respectively, show large and prolonged orthodromic de-
polarizations associated with spike bursts and inactivation of
spike generation. In my experience such responses are rarely
seen in normal neocortical slices, and then only following
high-intensity stimulation. The one burst shown from normal
monkey cortex (Fig 3 C 4 ) has very different characteristics.
Perhaps a more careful analysis of their data and collection of
control data from normal human cortex will allow Schwartzkroin and colleagues to determine whether even the shortlatency graded burst responses they reported in epilcptogenic
tissue are signs of altered synaptic inputs, e.g., the decreased
hyperpolarizing postsynaptic potentials they appear to have
demonstrated in epileptogenic monkey cortex (Table 3 in
Selection of epileptogenic tissue for biopsy and identification of the principally involved neurons in a slice are
indeed difficult issues. In the experiments of Schwartzkroin
and colleagues, 10 Lucifer Yellow-filled neurons from monkey cortical lesions were qualitatively normal anatomically.
W e therefore assume that impaled cells were not from the
sites of gross pathology-or at least, as stated, that in preparing their slices they avoided the areas of most intense gliotic
scarring. These latter sites are known to contain neurons with
gross structural abnormalities [ 5 ] and could harbor cells with
more severe functional abnormalities.
Problems such as the disruption of connections with more
remote cortical and subcortical areas and the loss of potential
remote humoral effects on which some aspects of epileptogenesis may depend will always be with us if slice technology is used. Nevertheless, we are not as pessimistic as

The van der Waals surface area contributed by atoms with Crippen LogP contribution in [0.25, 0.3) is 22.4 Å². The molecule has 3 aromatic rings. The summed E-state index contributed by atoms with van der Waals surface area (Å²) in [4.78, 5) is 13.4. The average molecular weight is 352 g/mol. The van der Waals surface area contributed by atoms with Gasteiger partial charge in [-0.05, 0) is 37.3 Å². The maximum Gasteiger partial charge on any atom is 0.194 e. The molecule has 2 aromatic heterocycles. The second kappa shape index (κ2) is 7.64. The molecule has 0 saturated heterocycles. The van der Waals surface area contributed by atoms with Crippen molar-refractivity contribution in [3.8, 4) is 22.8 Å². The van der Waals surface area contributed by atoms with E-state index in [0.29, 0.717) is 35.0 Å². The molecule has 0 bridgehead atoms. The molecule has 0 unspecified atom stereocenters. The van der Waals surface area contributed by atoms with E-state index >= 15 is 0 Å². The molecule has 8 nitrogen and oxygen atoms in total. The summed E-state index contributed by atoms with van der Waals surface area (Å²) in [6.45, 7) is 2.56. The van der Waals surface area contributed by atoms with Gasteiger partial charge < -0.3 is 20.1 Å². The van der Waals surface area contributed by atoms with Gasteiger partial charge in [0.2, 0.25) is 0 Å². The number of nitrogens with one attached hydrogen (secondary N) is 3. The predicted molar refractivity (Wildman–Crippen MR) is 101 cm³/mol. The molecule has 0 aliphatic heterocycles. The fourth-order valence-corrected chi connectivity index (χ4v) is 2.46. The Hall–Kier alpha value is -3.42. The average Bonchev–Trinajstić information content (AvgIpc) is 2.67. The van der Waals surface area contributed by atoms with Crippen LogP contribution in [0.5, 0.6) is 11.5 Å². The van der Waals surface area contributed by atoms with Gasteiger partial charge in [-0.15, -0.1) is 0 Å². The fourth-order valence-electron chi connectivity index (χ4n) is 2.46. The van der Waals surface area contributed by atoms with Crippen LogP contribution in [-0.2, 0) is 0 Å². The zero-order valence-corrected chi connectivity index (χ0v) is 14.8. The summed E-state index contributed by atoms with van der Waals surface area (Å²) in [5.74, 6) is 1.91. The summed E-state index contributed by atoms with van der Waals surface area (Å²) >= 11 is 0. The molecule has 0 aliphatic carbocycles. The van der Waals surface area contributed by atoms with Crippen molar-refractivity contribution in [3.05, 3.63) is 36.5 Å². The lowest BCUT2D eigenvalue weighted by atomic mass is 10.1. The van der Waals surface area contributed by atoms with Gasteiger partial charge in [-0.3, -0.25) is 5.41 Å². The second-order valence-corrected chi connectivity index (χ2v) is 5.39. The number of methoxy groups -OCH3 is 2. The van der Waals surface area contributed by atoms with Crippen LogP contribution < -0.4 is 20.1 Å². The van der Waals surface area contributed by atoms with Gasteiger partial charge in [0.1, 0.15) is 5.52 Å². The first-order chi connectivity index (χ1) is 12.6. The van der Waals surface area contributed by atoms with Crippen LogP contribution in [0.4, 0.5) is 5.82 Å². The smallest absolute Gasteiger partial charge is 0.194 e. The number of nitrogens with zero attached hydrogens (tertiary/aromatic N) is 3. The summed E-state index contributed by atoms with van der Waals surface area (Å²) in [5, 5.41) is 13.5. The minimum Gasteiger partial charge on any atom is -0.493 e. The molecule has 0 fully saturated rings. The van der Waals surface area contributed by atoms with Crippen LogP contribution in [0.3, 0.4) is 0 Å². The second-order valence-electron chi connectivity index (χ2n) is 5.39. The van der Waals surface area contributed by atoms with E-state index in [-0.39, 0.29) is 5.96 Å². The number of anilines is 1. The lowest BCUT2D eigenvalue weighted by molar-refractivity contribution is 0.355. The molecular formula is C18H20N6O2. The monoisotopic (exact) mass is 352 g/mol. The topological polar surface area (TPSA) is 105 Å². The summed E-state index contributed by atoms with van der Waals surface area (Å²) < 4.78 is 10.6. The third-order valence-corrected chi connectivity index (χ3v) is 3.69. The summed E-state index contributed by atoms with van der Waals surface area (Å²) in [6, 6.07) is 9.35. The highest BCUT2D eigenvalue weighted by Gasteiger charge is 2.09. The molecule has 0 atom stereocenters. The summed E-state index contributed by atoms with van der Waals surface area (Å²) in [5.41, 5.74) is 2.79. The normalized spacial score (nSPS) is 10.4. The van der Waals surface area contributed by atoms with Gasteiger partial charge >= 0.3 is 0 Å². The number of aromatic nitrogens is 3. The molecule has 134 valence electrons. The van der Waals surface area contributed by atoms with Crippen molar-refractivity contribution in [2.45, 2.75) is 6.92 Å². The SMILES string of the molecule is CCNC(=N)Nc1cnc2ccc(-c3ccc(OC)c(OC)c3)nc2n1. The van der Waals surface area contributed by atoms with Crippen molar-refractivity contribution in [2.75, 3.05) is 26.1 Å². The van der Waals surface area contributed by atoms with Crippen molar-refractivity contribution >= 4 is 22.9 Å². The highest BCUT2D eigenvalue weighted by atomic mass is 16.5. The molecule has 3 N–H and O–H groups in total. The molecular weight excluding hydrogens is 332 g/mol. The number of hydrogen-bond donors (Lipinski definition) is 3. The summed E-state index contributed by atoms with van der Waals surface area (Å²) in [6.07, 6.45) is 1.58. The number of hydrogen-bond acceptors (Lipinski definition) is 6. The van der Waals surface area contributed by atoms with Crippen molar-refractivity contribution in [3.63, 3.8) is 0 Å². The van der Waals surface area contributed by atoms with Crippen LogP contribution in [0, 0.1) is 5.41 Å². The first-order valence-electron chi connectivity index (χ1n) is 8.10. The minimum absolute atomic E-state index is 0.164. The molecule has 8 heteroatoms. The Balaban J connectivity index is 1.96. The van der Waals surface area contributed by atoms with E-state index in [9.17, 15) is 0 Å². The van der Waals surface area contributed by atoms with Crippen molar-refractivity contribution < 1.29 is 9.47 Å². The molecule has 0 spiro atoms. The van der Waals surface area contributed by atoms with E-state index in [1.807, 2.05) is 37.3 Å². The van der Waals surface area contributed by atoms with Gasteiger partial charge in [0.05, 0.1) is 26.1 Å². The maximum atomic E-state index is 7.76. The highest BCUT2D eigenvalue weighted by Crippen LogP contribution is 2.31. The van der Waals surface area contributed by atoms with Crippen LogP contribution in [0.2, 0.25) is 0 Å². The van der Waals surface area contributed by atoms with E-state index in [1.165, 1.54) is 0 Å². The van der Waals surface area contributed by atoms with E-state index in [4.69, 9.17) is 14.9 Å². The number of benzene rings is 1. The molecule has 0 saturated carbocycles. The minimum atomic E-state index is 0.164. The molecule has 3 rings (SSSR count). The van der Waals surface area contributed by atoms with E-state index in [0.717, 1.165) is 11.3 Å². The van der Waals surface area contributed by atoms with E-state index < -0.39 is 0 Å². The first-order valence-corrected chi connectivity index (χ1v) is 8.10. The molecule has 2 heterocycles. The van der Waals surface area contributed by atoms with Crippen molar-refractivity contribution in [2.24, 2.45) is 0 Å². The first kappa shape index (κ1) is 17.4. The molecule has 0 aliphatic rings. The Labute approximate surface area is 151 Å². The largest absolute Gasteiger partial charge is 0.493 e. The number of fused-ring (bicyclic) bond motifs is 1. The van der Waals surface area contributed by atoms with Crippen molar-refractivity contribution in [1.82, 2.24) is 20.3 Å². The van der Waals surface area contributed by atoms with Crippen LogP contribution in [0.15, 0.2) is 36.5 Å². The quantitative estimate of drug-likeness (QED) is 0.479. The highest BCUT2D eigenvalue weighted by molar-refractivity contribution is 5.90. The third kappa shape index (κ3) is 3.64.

Schwartzkroin and colleagues with respect to the information
obtained from studies of chronically injured tissue in vitro.
Some of their own data C41,as well as our previously published study [3] and recent work from our laboratory [2al,
suggest that some properties of neurons in such slices are
distinctly different from those in normal cortex. It is likely
that additional experiments in vitro will provide new information relevant to the mechanisms of chronic epileptogenesis.
Department of Neurology
Stanford Uniziersity Medical Center
Stanford, CA 94305
1. Connors BW, Gutnick MJ, Prince DA: Electrophysiological
properties of neocortical neurons in vitro. J Neurophysiol
48~1302-1320, 1982
2. Gutnick MJ, Connors BW, Prince DA: Mechanisms of neocortical epileptogenesis in vitro. J Neurophysiol 48:132I- 1335,
2a. Lighthall JW, Prince DA: Neuronal activity in areas of chronic
cortical injury. Neurosci Ahsrr (in press)
3 . Prince DA, Wong RKS: Human epileptic neurons studied in
vitro. Brain Res 210:323-333, 1981
4. Schwartzkroin PA, Turner DA, Knowles WD, Wyler AR: Studies of human and monkey “epileptic” neocortex in the in virro
slice preparation. Ann Neurol 13:249-257, 1983
5. Westrum LE, White LE Jr, Ward AA Jr: Morphology of
the experimental epileptic focus. J Neurosurg 2 I : 1033-1046,
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studies, epileptogenesis, vitro, chronic